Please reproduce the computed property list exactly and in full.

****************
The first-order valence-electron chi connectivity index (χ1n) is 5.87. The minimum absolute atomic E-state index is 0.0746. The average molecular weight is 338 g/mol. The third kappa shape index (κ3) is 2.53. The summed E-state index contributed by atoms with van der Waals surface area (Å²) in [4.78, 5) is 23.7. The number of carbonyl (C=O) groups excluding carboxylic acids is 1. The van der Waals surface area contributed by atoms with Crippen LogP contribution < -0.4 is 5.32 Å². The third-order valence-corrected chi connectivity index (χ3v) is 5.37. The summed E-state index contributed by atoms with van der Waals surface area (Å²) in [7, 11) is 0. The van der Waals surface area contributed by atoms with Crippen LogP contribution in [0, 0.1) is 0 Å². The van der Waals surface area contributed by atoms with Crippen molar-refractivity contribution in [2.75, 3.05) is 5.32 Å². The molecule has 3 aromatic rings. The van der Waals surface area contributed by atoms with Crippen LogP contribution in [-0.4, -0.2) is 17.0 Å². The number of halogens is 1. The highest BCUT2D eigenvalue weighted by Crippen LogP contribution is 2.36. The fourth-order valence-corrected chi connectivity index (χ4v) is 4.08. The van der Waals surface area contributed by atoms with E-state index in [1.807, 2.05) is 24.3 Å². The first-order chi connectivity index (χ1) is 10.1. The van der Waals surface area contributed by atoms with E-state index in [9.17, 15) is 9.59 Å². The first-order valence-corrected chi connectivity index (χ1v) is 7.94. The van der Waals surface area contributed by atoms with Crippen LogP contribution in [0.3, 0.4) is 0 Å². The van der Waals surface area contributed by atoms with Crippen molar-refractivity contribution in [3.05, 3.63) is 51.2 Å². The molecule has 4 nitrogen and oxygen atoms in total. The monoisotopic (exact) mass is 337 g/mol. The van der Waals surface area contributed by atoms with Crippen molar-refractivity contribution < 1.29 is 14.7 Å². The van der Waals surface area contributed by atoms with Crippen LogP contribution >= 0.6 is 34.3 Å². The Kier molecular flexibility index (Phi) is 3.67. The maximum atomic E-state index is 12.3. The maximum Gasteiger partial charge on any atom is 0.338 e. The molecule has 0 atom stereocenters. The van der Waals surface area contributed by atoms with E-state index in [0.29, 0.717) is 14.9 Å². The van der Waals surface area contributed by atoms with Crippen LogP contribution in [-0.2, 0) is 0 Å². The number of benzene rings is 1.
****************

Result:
The first-order valence-electron chi connectivity index (χ1n) is 5.87. The minimum absolute atomic E-state index is 0.0746. The average molecular weight is 338 g/mol. The third kappa shape index (κ3) is 2.53. The summed E-state index contributed by atoms with van der Waals surface area (Å²) in [4.78, 5) is 23.7. The number of carbonyl (C=O) groups excluding carboxylic acids is 1. The van der Waals surface area contributed by atoms with Crippen LogP contribution < -0.4 is 5.32 Å². The third-order valence-corrected chi connectivity index (χ3v) is 5.37. The summed E-state index contributed by atoms with van der Waals surface area (Å²) in [7, 11) is 0. The van der Waals surface area contributed by atoms with Crippen LogP contribution in [0, 0.1) is 0 Å². The van der Waals surface area contributed by atoms with Crippen molar-refractivity contribution in [2.75, 3.05) is 5.32 Å². The molecule has 3 aromatic rings. The van der Waals surface area contributed by atoms with Crippen LogP contribution in [-0.4, -0.2) is 17.0 Å². The number of halogens is 1. The highest BCUT2D eigenvalue weighted by Crippen LogP contribution is 2.36. The fourth-order valence-corrected chi connectivity index (χ4v) is 4.08. The van der Waals surface area contributed by atoms with E-state index in [1.807, 2.05) is 24.3 Å². The first-order chi connectivity index (χ1) is 10.1. The van der Waals surface area contributed by atoms with E-state index in [9.17, 15) is 9.59 Å². The first-order valence-corrected chi connectivity index (χ1v) is 7.94. The van der Waals surface area contributed by atoms with Crippen LogP contribution in [0.3, 0.4) is 0 Å². The van der Waals surface area contributed by atoms with Crippen molar-refractivity contribution in [3.05, 3.63) is 51.2 Å². The molecule has 4 nitrogen and oxygen atoms in total. The monoisotopic (exact) mass is 337 g/mol. The van der Waals surface area contributed by atoms with Crippen molar-refractivity contribution < 1.29 is 14.7 Å². The van der Waals surface area contributed by atoms with Crippen LogP contribution >= 0.6 is 34.3 Å². The Kier molecular flexibility index (Phi) is 3.67. The maximum atomic E-state index is 12.3. The maximum Gasteiger partial charge on any atom is 0.338 e. The molecule has 0 atom stereocenters. The van der Waals surface area contributed by atoms with E-state index in [0.29, 0.717) is 14.9 Å². The van der Waals surface area contributed by atoms with Crippen LogP contribution in [-0.2, 0) is 0 Å². The number of benzene rings is 1.